Five albums I would take with me. Where I am already and always have been, on this deserted isle they call "Belfast." My choice right now my kids would rightly deem "sad,"pathetic. The tapes I mostly have no choice but to listen to are theirs, ghetto-blasting from three or four different unenterable bedrooms. Bands like Weezer or The Backstreet Boys, Radiohead, The Flaming Lips, Jim White, The Stone Temple Pilots, The Goo Goo Dolls. Terrific names. I do enjoy or have learned to enjoy one of these for their lyrics, "Hobotalk. Mostly being a poet I like songs for their words. Some for sentimental reasons, for the person who gave it, a tape of Yiddish music donated by a Pole at Auschwitz; The Beautiful South because one of my students used to be their lead vocalist; The Traveling Wilburys and many "Fenian" collections that kept us semi-sane nights when there was nowhere to go even if you risked your life going out; McCartney because I discovered how to make love to it, over and over again, on the sweltering top floor of a Jewish hotel, in the Catskills, summer of Woodstock.
There are precisely five slots on our not quite state of the art CD turntable. For complicated domestic reasons I have to be ironing in order to listen to one, or to listen makes ironing doable. I decided to write this tonight, feeling even more on a desert island than usual, since I am not attending the Hallowe'en, All Saints, All Souls, memorial party hosted by the Academy Awards for their late president, Gregory Peck. So I am neither ironing, nor hearing Jane Fonda and Barbara Streisand, Liz Taylor and Tom Hanks, Lauren Bacall and Harper Lee, who will be there. Keith Carradine will play Greg's favorite tune. His family will send me a video. My five choices are ones I associate with him and the delightful friendship we enjoyed over the last five years of his life.
1. The first of course is Bob Dylan's Greatest Hits, Volume 3, a gift from a playwright colleague, number 12 of which is the dream-story-memory "Brownsville Girl" which pays homage to "The Gunfighter." I love the grinding mouthorgan, the guest appearance of George Harrison on guitar, plus the fact that Dylan will not be there either but is sending a special recording I will hear later.
2. The second is Belfast-born Brian Kennedy's Won't You Take Me Home? which I bought after meeting him on Rathlin Island off the North Antrim coast this summer. He does his own songs and traditional airs, interprets Lennon and Van Morrison and Joni Mitchell. But his unbearably sweet voice, so in contrast to Dylan's abrasiveness, is best in his setting of an old Gaelic poem, "My Black Haired Love," which shatters the boundaries between music and written speech.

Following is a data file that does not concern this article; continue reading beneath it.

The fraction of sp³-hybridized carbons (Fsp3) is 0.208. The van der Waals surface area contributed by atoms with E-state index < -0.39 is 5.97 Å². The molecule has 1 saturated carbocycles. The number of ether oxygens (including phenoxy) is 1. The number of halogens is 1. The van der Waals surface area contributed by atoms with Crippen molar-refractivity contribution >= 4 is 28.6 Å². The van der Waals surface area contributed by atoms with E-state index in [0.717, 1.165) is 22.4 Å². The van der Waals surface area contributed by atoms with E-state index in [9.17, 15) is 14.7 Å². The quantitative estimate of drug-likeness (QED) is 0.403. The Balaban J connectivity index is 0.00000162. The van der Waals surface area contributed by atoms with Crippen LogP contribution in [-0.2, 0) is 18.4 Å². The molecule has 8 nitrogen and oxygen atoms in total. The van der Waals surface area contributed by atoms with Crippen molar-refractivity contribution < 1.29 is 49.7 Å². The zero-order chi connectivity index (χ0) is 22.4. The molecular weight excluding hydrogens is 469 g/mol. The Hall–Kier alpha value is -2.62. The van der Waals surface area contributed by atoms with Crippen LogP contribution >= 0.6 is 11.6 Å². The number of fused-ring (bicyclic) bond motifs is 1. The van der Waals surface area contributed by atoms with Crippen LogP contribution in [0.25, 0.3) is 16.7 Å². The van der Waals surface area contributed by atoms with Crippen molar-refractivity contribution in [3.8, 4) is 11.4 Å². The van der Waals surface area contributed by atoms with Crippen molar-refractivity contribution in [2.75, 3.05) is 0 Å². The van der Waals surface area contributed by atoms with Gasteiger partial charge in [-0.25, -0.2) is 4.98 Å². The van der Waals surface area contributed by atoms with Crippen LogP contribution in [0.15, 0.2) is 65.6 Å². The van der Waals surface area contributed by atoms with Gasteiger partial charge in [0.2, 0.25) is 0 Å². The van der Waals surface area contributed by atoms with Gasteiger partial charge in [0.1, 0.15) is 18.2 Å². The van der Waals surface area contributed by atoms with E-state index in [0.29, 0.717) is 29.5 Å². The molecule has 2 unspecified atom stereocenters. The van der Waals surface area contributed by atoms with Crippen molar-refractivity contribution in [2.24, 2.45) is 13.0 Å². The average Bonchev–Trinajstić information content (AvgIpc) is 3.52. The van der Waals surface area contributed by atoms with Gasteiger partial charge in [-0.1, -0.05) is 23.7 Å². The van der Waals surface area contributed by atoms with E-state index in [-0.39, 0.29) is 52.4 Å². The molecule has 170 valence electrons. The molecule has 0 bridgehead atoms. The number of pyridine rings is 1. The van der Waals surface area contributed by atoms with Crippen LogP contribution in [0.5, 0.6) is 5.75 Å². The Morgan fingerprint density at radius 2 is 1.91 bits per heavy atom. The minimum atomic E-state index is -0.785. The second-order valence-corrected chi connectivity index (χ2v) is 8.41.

3. Third on the turntable is Bucket Full of Dreams, the admittedly mawkish final album by Ballymena-born Davy McWilliams who died around this time two years ago. People said his range was as versatile as Dylan's, though he never, as he says himself, "made the big time," but stood quietly in Tessie's Bar in Ballycastle as if he had never fathered such lines as "Even if she tried she couldn't wear much less." For someone who never married he was a real family man. One haunting track is for one of his many daughters, Hannah.
4. The fourth is a highly popular compendium of Irish women, A Woman's Heart, which was a breakthrough in bringing together artists from both North and South at a crucial point politically. It also has an isly flavour to it, since the Black sisters featured on it hail from Rathlin, and Dolores Keane performs "The Island" by Paul Brady. I love its dark and light mix of lovesong with nostalgia for the land. I purchased it when I was homesick living in Trinity College, Dublin, and sent Gregory a copy to cheer him up when he became unable to travel to Ireland.
5. I also sent him a copy of the final record, though oddly he said he had never heard of Leonard Cohen or his Ten New Songs. Cohen's rich, mesmerizing, soporific, almost-speaking voice has captivated since student days when Paul Muldoon would whip up dawn-breaking omelets to "Your Famous Blue Raincoat." The songs were a double present from someone who took the trouble to copy them for me in the first place. Cohen's angst and lugubriousness appeals eternally to one seagirl in faerie lands forlorn. The track "Say Goodbye to Alexandra Leaving," inspired by a May-December love, became significant only after his only daughter Cecilia, named her own daughter by this name to match her own second name. I think now listening perhaps fancifully there is some resemblance between Gregory's own lost voice and the doleful self-pity of the abandoned poet-Muse bereft that Cohen's deep chords overcome, as close to a caress as the ear over water will allow.
--Originally published in Crossroads 2004